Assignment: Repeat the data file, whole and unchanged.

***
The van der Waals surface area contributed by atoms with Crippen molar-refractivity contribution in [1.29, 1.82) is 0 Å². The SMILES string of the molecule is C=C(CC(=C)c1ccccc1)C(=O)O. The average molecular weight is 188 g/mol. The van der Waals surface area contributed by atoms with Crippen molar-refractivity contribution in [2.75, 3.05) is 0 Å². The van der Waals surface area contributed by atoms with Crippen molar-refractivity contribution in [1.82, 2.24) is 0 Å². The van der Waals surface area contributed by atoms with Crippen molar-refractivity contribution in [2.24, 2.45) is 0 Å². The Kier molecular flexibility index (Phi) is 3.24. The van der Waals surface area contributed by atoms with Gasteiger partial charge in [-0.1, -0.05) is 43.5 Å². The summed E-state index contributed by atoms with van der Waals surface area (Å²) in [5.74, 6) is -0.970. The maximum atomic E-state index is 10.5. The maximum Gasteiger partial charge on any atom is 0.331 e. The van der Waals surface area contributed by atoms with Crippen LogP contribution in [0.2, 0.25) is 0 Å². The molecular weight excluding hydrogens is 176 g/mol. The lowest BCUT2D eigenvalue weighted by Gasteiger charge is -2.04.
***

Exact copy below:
The van der Waals surface area contributed by atoms with Crippen molar-refractivity contribution in [1.29, 1.82) is 0 Å². The SMILES string of the molecule is C=C(CC(=C)c1ccccc1)C(=O)O. The average molecular weight is 188 g/mol. The van der Waals surface area contributed by atoms with Crippen molar-refractivity contribution in [2.75, 3.05) is 0 Å². The van der Waals surface area contributed by atoms with Crippen molar-refractivity contribution in [1.82, 2.24) is 0 Å². The van der Waals surface area contributed by atoms with Crippen molar-refractivity contribution in [2.24, 2.45) is 0 Å². The Kier molecular flexibility index (Phi) is 3.24. The van der Waals surface area contributed by atoms with Gasteiger partial charge in [-0.1, -0.05) is 43.5 Å². The summed E-state index contributed by atoms with van der Waals surface area (Å²) in [5.74, 6) is -0.970. The maximum atomic E-state index is 10.5. The maximum Gasteiger partial charge on any atom is 0.331 e. The van der Waals surface area contributed by atoms with Crippen LogP contribution in [0.2, 0.25) is 0 Å². The molecular weight excluding hydrogens is 176 g/mol. The lowest BCUT2D eigenvalue weighted by Gasteiger charge is -2.04.